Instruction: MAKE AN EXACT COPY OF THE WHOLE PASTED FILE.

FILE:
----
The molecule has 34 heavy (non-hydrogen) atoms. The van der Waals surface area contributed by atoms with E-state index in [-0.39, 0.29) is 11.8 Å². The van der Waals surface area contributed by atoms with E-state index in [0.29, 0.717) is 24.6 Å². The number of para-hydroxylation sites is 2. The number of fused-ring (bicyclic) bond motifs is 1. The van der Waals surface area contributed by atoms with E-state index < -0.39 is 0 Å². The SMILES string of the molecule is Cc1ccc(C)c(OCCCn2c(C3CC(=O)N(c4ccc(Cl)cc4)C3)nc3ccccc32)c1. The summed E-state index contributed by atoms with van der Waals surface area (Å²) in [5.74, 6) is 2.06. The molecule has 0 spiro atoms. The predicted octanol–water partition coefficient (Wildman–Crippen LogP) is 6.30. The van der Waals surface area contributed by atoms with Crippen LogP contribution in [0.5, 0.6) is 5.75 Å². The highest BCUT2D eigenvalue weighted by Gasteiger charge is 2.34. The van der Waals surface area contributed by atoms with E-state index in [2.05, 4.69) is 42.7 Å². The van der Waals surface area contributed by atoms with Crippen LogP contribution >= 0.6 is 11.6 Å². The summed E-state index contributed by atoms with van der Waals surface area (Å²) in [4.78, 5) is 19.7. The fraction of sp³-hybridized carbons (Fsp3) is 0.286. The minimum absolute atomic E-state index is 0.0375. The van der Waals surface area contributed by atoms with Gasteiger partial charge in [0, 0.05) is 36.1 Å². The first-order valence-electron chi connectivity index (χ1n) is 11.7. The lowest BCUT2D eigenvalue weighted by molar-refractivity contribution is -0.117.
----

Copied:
The molecule has 34 heavy (non-hydrogen) atoms. The van der Waals surface area contributed by atoms with E-state index in [-0.39, 0.29) is 11.8 Å². The van der Waals surface area contributed by atoms with E-state index in [0.29, 0.717) is 24.6 Å². The number of para-hydroxylation sites is 2. The number of fused-ring (bicyclic) bond motifs is 1. The van der Waals surface area contributed by atoms with E-state index < -0.39 is 0 Å². The SMILES string of the molecule is Cc1ccc(C)c(OCCCn2c(C3CC(=O)N(c4ccc(Cl)cc4)C3)nc3ccccc32)c1. The summed E-state index contributed by atoms with van der Waals surface area (Å²) in [5.74, 6) is 2.06. The molecule has 0 spiro atoms. The predicted octanol–water partition coefficient (Wildman–Crippen LogP) is 6.30. The van der Waals surface area contributed by atoms with Crippen LogP contribution in [0.5, 0.6) is 5.75 Å². The highest BCUT2D eigenvalue weighted by Gasteiger charge is 2.34. The van der Waals surface area contributed by atoms with E-state index in [2.05, 4.69) is 42.7 Å². The van der Waals surface area contributed by atoms with Crippen LogP contribution >= 0.6 is 11.6 Å². The summed E-state index contributed by atoms with van der Waals surface area (Å²) in [4.78, 5) is 19.7. The fraction of sp³-hybridized carbons (Fsp3) is 0.286. The minimum absolute atomic E-state index is 0.0375. The van der Waals surface area contributed by atoms with Gasteiger partial charge in [0, 0.05) is 36.1 Å². The first-order valence-electron chi connectivity index (χ1n) is 11.7. The lowest BCUT2D eigenvalue weighted by molar-refractivity contribution is -0.117.